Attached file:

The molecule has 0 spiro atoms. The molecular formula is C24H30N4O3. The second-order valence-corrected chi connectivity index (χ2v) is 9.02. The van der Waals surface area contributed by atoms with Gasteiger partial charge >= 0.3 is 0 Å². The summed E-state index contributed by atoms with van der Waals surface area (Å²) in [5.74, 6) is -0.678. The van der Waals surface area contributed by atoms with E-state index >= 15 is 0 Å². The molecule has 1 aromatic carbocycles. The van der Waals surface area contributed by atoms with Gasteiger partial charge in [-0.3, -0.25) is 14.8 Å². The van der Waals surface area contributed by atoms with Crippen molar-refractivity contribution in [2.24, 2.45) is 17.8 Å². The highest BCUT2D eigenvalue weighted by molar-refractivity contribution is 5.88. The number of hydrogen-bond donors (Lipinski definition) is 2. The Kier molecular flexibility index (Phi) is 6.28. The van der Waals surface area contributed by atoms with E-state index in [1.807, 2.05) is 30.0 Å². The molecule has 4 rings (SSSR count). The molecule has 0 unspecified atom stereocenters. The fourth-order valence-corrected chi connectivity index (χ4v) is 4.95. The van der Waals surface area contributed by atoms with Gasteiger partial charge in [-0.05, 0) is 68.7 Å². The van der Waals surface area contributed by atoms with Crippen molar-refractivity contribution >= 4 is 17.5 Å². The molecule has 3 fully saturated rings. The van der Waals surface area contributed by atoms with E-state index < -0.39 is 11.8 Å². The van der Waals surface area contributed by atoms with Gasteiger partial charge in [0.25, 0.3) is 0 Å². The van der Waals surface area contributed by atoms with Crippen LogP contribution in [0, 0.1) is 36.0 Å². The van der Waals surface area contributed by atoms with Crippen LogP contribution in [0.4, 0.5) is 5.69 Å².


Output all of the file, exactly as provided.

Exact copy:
The molecule has 0 spiro atoms. The molecular formula is C24H30N4O3. The second-order valence-corrected chi connectivity index (χ2v) is 9.02. The van der Waals surface area contributed by atoms with Gasteiger partial charge >= 0.3 is 0 Å². The summed E-state index contributed by atoms with van der Waals surface area (Å²) in [5.74, 6) is -0.678. The van der Waals surface area contributed by atoms with E-state index >= 15 is 0 Å². The molecule has 1 aromatic carbocycles. The van der Waals surface area contributed by atoms with Gasteiger partial charge in [-0.3, -0.25) is 14.8 Å². The van der Waals surface area contributed by atoms with Crippen molar-refractivity contribution in [2.24, 2.45) is 17.8 Å². The highest BCUT2D eigenvalue weighted by molar-refractivity contribution is 5.88. The number of hydrogen-bond donors (Lipinski definition) is 2. The Kier molecular flexibility index (Phi) is 6.28. The van der Waals surface area contributed by atoms with E-state index in [1.807, 2.05) is 30.0 Å². The molecule has 4 rings (SSSR count). The molecule has 0 unspecified atom stereocenters. The fourth-order valence-corrected chi connectivity index (χ4v) is 4.95. The van der Waals surface area contributed by atoms with Gasteiger partial charge in [-0.05, 0) is 68.7 Å². The van der Waals surface area contributed by atoms with Crippen molar-refractivity contribution >= 4 is 17.5 Å². The molecule has 3 fully saturated rings. The van der Waals surface area contributed by atoms with E-state index < -0.39 is 11.8 Å². The van der Waals surface area contributed by atoms with Gasteiger partial charge in [0.25, 0.3) is 0 Å². The van der Waals surface area contributed by atoms with Crippen LogP contribution in [0, 0.1) is 36.0 Å². The van der Waals surface area contributed by atoms with Crippen LogP contribution in [0.4, 0.5) is 5.69 Å².